The Paralympics are still a year away, but the Canadian Para-Alpine Ski Team is well on its way to winning medals in every discipline and classification.
Last week Whistler hosted the IPC World Cup finals, with Canadians winning enough medals and IPC points to win the Nations Cup title for the first time in the program's history.
"It's been a great season for us, our best ever, and it was extra-special to come back home, to the 2010 venue, and earn the points that put us over the top," said Sophie Pilon, administrative and public relations coordinator for the Canadian Para-Alpine Ski Team.
"I can't speak for any of the athletes, but the pressure is always on when you're competing at home, or competing on the Paralympic venue, and our athletes stepped up to the challenge. Most of the athletes I talk to are very comfortable with the hill and they're looking forward to the Games."
Going into the Whistler events, Canada was just seven points behind Austria for the Nations Cup title. A strong performance at home put Canada in first place with 5,685 points, followed by Austria with 5,063 and the U.S. with 4,651.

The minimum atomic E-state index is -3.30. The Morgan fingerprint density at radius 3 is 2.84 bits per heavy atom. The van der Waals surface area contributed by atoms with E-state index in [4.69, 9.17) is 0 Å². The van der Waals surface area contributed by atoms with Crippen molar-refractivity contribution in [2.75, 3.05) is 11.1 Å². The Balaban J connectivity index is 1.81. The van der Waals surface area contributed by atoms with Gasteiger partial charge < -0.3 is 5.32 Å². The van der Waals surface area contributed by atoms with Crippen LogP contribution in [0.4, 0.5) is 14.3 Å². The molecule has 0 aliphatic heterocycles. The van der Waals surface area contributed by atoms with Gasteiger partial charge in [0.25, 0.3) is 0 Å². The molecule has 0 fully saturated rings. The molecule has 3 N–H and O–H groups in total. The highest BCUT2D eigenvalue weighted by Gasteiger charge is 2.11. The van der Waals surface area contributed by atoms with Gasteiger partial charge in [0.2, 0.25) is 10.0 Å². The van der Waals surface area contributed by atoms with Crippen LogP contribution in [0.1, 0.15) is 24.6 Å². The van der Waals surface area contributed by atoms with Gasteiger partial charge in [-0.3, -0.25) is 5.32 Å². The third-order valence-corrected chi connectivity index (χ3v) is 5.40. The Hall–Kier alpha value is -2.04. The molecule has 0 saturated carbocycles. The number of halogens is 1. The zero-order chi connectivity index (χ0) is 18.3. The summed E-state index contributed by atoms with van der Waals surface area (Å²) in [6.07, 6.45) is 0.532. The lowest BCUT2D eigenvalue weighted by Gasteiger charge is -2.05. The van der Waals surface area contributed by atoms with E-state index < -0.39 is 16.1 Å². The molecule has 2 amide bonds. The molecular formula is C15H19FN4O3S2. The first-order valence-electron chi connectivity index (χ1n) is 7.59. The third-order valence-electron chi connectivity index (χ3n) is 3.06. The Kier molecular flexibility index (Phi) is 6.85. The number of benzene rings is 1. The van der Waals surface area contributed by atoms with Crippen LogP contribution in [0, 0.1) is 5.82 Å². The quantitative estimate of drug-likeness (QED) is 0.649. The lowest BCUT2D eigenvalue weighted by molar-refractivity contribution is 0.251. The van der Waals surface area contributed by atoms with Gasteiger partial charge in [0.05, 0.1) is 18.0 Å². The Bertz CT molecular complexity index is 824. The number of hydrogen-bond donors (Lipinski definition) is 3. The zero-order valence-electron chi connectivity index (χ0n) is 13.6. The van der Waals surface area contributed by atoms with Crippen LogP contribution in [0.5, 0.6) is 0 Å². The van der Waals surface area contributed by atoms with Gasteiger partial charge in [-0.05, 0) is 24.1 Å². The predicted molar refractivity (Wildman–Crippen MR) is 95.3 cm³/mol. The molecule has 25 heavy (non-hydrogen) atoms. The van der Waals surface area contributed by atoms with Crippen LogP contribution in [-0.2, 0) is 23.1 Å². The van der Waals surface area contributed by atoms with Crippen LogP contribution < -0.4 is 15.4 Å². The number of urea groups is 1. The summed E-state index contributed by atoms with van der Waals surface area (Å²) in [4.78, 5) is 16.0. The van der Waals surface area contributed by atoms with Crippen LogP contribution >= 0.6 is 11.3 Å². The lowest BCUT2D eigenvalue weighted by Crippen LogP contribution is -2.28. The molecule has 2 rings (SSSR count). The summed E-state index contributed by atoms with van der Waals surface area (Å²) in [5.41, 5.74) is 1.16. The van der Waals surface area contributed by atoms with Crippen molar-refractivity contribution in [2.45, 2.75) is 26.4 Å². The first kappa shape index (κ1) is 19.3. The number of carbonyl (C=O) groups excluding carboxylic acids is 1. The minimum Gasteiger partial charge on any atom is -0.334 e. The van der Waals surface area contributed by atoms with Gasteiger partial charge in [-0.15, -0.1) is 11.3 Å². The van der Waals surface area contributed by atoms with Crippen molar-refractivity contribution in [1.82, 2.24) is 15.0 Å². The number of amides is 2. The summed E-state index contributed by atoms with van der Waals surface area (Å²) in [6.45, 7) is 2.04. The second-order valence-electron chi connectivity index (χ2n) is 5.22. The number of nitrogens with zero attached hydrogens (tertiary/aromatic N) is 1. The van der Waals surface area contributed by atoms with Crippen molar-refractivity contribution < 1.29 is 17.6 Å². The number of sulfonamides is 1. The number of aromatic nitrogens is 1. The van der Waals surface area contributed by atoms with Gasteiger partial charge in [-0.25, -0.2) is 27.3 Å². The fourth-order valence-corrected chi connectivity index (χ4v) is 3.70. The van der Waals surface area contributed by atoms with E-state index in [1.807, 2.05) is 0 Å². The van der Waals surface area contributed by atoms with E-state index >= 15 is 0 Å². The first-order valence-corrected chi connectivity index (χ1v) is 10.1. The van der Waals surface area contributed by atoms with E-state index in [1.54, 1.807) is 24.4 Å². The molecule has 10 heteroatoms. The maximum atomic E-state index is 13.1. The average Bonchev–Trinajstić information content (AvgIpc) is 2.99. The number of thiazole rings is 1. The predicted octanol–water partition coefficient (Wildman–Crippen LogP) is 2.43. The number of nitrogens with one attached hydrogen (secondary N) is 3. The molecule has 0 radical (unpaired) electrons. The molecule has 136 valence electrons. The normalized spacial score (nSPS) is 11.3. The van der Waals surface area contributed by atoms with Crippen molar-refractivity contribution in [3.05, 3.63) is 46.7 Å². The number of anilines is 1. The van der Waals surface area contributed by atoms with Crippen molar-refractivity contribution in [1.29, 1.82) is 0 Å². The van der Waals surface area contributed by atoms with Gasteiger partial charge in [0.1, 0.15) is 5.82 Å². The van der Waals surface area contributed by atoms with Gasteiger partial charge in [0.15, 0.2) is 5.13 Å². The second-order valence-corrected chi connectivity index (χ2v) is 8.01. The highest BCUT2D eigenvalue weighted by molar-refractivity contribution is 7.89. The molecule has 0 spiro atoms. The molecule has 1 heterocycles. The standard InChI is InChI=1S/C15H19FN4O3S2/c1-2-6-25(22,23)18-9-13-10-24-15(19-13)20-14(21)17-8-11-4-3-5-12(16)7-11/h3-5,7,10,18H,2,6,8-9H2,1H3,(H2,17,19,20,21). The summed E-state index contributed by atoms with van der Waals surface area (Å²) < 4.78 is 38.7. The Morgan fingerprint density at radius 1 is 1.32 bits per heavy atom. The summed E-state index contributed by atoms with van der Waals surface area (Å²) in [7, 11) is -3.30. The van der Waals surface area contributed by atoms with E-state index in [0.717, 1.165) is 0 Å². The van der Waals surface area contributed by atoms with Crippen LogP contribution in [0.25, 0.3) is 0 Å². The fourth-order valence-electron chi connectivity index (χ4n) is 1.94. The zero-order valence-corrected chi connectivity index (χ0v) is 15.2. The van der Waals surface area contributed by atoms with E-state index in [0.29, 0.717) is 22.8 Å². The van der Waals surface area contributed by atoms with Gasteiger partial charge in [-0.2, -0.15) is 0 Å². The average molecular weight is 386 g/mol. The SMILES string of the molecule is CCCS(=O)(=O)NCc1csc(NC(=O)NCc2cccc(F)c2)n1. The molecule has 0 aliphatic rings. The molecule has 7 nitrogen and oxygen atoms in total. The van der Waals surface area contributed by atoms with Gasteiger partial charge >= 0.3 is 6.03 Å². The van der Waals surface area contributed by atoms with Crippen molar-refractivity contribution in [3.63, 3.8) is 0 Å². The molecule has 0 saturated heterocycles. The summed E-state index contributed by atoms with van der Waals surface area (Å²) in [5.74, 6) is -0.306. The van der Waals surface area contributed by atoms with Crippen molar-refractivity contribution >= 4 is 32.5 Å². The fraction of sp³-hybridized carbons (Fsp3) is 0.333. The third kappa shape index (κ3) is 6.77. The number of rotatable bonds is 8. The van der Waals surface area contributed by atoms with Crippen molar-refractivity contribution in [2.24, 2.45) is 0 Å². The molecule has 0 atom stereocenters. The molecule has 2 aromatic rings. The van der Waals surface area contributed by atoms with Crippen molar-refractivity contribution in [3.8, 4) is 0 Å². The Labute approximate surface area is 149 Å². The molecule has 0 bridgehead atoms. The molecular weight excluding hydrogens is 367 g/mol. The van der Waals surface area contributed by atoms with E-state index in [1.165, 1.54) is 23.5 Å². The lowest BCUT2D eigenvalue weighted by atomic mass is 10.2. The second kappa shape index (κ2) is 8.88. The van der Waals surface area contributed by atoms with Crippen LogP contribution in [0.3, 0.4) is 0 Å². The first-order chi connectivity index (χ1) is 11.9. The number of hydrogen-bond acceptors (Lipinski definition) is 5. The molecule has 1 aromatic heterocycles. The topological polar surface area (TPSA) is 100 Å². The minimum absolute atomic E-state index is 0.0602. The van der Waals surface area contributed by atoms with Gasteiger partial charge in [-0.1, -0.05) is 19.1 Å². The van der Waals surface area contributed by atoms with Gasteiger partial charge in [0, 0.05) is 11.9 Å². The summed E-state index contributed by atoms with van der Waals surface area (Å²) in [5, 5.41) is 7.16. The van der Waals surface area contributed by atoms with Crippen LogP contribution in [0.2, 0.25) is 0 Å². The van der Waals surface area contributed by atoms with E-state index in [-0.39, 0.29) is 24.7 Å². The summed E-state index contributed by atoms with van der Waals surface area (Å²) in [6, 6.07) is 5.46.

In the opening downhill event, standing skier Lauren Woolstencroft and visually impaired skier Viviane Forest (with guide Lindsay Debou), each placed first in their category, winning the overall World Cup titles in the process. Josh Dueck, proving his gold medal at the world championships in downhill wasn't a fluke, also won a gold medal.
Other solid contenders missed the podium, with world champion sitting skier Kimberly Joines, standing skier Morgan Perrin, and visually impaired skier Chris Williamson going off course.
There were also some nice surprises. Sam Daniels, who got his start with the Whistler Adaptive Sports Program, was fourth in the sitting category, while Whistler's Matt Hallat placed seventh in the tough standing downhill category.
Three Canadians were in the top-10 in the women's standing downhill race, with Karolina Wisniewska fifth, Whistler's Arly Fogarty sixth and Andrea Dziewior eighth.
For Woolstencroft, who has probably won more medals than any active Paralympic athlete, it's a challenge to stay on top of the sport.
"There is good competition in my category, overall there are good girls out there and they are pushing me every day so that always keeps me on my toes," she said. "The race was rougher and bumpier than yesterday, but it was faster than I felt good."
The course was extremely fast, even by able-bodied standards. Competitors were getting air off rollers as sit skiers broke the 110 km/h mark, and standing skiers were over 130 km/h in some sections.
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